The Annals of Probability

Random Walks Arising in Random Number Generation

F. R. K. Chung, Persi Diaconis, and R. L. Graham

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Random number generators often work by recursively computing $X_{n+1} \equiv aX_n + b (\mod p)$. Various schemes exist for combining these random number generators. In one scheme, $a$ and $b$ are themselves chosen each time from another generator. Assuming that this second source is truly random, we investigate how long it takes for $X_n$ to become random. For example, if $a = 1$ and $b = 0, 1$, or $-1$ each with probability $\frac{1}{3}$, then $cp^2$ steps are required to achieve randomness. On the other hand, if $a = 2$ and $b = 0, 1$, or $-1$, each with probability $\frac{1}{3}$, then $c \log p \log\log p$ steps always suffice to guarantee randomness, and for infinitely many $p$, are necessary as well, although, in fact, for almost all odd $p, 1.02 \log_2 p$ steps are enough.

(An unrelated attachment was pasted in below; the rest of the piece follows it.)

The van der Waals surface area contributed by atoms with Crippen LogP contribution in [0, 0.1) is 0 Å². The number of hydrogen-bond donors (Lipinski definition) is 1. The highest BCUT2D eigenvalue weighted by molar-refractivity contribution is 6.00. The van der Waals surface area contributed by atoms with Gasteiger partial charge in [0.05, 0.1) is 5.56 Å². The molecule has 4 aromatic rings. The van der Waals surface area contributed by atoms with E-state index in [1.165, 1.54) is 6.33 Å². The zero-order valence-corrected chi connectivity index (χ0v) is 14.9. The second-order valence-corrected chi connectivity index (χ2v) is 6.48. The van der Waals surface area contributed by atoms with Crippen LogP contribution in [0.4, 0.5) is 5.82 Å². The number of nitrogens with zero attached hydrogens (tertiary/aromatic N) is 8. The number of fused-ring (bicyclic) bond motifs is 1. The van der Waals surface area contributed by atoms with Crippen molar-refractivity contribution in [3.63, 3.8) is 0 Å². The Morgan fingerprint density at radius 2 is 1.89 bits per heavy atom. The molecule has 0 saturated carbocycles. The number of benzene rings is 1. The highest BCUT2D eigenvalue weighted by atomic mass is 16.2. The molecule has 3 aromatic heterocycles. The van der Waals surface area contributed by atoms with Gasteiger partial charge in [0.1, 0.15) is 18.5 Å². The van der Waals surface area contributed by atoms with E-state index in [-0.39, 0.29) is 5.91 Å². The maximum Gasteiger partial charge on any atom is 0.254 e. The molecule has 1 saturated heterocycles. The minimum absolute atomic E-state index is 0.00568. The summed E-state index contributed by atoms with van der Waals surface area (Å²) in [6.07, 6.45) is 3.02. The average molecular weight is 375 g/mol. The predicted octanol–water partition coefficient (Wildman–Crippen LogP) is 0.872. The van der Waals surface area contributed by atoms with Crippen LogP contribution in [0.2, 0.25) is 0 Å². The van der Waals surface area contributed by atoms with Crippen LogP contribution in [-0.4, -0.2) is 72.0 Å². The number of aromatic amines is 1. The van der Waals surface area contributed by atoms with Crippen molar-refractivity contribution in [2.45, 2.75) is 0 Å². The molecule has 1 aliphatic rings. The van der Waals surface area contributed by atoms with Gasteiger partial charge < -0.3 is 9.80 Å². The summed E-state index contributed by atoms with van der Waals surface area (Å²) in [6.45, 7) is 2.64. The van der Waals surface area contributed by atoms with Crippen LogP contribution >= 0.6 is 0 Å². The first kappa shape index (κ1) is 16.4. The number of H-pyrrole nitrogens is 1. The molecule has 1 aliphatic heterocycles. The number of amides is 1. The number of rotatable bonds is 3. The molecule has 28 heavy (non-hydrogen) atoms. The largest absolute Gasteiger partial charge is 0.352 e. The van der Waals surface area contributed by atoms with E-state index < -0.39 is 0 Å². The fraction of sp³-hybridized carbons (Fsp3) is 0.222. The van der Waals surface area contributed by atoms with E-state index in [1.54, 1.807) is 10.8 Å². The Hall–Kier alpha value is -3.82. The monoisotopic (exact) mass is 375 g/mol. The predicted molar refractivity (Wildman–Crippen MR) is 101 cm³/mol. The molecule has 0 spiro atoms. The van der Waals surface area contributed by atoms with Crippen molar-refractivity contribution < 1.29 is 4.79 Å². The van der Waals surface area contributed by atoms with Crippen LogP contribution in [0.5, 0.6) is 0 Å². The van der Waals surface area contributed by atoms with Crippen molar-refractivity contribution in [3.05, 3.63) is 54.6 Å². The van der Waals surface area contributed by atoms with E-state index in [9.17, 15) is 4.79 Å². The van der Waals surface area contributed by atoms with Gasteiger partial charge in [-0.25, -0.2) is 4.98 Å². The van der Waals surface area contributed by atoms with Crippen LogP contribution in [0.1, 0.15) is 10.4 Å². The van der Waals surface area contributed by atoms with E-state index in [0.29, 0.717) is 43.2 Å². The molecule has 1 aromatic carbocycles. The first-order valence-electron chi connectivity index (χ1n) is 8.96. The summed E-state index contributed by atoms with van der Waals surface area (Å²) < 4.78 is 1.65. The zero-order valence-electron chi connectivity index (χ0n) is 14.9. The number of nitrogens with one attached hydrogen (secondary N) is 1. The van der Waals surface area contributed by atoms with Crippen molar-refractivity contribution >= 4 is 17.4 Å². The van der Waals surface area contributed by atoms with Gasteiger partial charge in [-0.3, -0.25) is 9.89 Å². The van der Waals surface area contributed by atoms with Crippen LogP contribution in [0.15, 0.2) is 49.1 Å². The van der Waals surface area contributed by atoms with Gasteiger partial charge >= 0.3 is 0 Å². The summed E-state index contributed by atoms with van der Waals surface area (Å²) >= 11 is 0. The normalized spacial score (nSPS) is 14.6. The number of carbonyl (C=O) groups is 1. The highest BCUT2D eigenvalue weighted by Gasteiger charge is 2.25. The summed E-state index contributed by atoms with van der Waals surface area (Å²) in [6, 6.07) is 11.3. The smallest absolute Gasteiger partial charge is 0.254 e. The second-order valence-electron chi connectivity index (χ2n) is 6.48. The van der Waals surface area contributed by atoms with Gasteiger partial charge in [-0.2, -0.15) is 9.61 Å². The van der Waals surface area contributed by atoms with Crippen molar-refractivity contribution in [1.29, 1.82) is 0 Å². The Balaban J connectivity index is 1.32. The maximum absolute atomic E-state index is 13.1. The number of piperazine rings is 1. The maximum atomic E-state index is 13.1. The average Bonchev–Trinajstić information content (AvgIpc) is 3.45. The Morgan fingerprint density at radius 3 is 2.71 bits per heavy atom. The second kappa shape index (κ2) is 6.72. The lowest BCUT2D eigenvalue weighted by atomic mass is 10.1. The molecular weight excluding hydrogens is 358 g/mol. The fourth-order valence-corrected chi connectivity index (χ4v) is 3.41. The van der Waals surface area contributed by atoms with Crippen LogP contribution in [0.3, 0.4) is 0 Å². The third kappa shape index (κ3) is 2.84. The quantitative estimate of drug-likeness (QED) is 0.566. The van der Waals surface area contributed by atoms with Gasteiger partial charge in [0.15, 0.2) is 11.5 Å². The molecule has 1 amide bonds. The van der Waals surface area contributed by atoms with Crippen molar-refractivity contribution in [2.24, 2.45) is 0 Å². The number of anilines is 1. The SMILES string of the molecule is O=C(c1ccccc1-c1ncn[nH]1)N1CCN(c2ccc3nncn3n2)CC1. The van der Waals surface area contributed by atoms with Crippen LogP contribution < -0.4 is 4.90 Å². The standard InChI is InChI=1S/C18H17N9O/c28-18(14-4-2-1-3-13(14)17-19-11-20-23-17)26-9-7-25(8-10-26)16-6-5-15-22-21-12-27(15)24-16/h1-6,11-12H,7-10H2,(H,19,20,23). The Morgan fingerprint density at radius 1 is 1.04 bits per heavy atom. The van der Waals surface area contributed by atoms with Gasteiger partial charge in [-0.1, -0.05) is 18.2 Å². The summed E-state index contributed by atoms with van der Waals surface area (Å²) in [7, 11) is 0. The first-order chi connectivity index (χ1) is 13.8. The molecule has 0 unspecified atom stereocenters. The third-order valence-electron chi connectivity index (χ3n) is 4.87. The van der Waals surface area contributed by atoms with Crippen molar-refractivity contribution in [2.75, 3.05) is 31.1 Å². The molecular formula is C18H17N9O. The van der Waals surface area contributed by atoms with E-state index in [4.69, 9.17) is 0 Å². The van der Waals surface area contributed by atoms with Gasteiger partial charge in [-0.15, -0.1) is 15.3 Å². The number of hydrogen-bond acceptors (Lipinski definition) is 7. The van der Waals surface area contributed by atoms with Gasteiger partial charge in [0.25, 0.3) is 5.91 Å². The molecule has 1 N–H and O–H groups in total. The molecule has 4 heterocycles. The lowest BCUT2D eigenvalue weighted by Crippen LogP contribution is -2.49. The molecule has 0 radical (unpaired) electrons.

Article information

Ann. Probab., Volume 15, Number 3 (1987), 1148-1165.

First available in Project Euclid: 19 April 2007

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Digital Object Identifier

Mathematical Reviews number (MathSciNet)

Zentralblatt MATH identifier


Primary: 60B15: Probability measures on groups or semigroups, Fourier transforms, factorization
Secondary: 60J15

Random walk Fourier analysis discrete Fourier analysis random number generation


Chung, F. R. K.; Diaconis, Persi; Graham, R. L. Random Walks Arising in Random Number Generation. Ann. Probab. 15 (1987), no. 3, 1148--1165. doi:10.1214/aop/1176992088.

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